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      Philadelphia Speaker Series

      Jeffrey Toobin Entertains at Philadelphia Speakers Series

      speaker series tobin

      Philadelphia Speakers Series

      Delaware Law School students Zachary Schnapp, left, and Randi Guzsaly join Jeffrey Toobin at the Philadelphia Speakers Series.

      The Philadelphia Speakers Series recently welcomed author and CNN analyst Jeffrey Toobin, who considered the evolving loyalty justices on the U.S. Supreme Court display toward their own political agendas.

      While the court has often been thought of as a safe haven from the irrationalities of politics, Toobin's remarks wandered through the makeup of the court over time and demonstrated its modern tilt toward political extremes.

      "We have a polarized Supreme Court, a polarized Congress and a polarized electorate," he said of the current state of affairs.

      Toobin is best known for his books, The Oath and The Nine, which chronicled the inner workings of the Supreme Court. He began his career clerking for a federal judge and later served as associate counsel to Lawrence Walsh during the Iran-Contra affair and Oliver North's criminal trial. Today, he provides legal analyses on high-profile cases for CNN and The New Yorker.

      Today's Supreme Court is made up of four liberal Democrats, four conservative Republicans and Justice Anthony Kennedy, a swing-vote moderate. Their votes are largely predictable. Toobin said it wasn't always this way.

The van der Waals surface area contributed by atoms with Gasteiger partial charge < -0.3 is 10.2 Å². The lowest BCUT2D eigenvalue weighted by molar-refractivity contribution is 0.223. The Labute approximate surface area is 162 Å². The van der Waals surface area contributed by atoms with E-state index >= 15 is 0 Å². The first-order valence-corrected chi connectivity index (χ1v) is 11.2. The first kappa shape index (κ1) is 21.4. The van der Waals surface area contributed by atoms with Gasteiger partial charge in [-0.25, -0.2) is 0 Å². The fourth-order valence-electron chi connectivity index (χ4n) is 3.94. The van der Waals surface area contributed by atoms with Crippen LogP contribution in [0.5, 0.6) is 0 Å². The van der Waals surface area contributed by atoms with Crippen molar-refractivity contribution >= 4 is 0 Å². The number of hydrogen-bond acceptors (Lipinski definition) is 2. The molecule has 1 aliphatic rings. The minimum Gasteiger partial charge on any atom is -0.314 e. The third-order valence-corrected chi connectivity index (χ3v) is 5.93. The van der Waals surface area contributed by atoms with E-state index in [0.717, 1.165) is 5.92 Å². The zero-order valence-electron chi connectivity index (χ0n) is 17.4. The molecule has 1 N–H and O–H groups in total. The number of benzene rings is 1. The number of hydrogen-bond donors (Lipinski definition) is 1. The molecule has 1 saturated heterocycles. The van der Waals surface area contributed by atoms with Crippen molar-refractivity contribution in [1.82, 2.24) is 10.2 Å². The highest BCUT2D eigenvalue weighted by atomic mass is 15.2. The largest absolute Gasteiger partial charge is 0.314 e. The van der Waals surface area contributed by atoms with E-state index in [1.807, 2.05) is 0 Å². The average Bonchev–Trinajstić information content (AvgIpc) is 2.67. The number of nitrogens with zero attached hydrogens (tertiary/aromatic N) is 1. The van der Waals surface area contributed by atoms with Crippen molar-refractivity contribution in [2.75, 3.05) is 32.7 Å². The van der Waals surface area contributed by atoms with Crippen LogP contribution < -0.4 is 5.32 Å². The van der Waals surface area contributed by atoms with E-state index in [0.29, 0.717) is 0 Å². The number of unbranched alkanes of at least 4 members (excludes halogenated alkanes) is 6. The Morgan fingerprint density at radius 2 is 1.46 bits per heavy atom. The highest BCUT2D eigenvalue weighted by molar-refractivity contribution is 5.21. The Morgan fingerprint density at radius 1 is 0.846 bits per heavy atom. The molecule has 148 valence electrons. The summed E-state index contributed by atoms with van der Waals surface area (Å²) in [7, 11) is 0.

For example, he recalled how Republican President Richard Nixon made four appointments to the court. "Republicans of the 1970s were utterly different from today," Toobin said. They were moderates, but not socially conservative or overly religious. Three of the four Nixon appointees voted in the majority on Roe v. Wade.

      "That would be completely impossible on today's Supreme Court," he said.

      The shift began under President Ronald Regan, who Toobin said was lobbied by Edwin Meese, his attorney general, to appoint justices that would promote a conservative agenda. At the time, young lawyers Samuel Alito and John Roberts had arrived in Washington and were paying attention. Today, Roberts serves as chief justice and Alito is considered one of the court's most conservative voices. Republican President George W. Bush appointed both of them to the court.

      "If you look at the Roberts court, they have been much more aggressive than conservative courts in the past," Toobin said. "These are different kinds of conservatives."

      Citing two notable exceptions – the court's support for gay marriage and the Affordable Care Act – Toobin said what's next for the court is anyone's guess. "That, of course, depends on who leaves," he said.

      The next installment of the Speakers Series happens Nov. 27, when journalist and author Cokie Roberts comes to Philadelphia. Roberts is best known for her role as a senior news analyst for NPR. She is also a regular roundtable analyst on This Week with George Stephanopoulos and serves as a political commentator for ABC News.


      The next Philadelphia Speakers Series will feature Cokie Roberts November 27, 2017.


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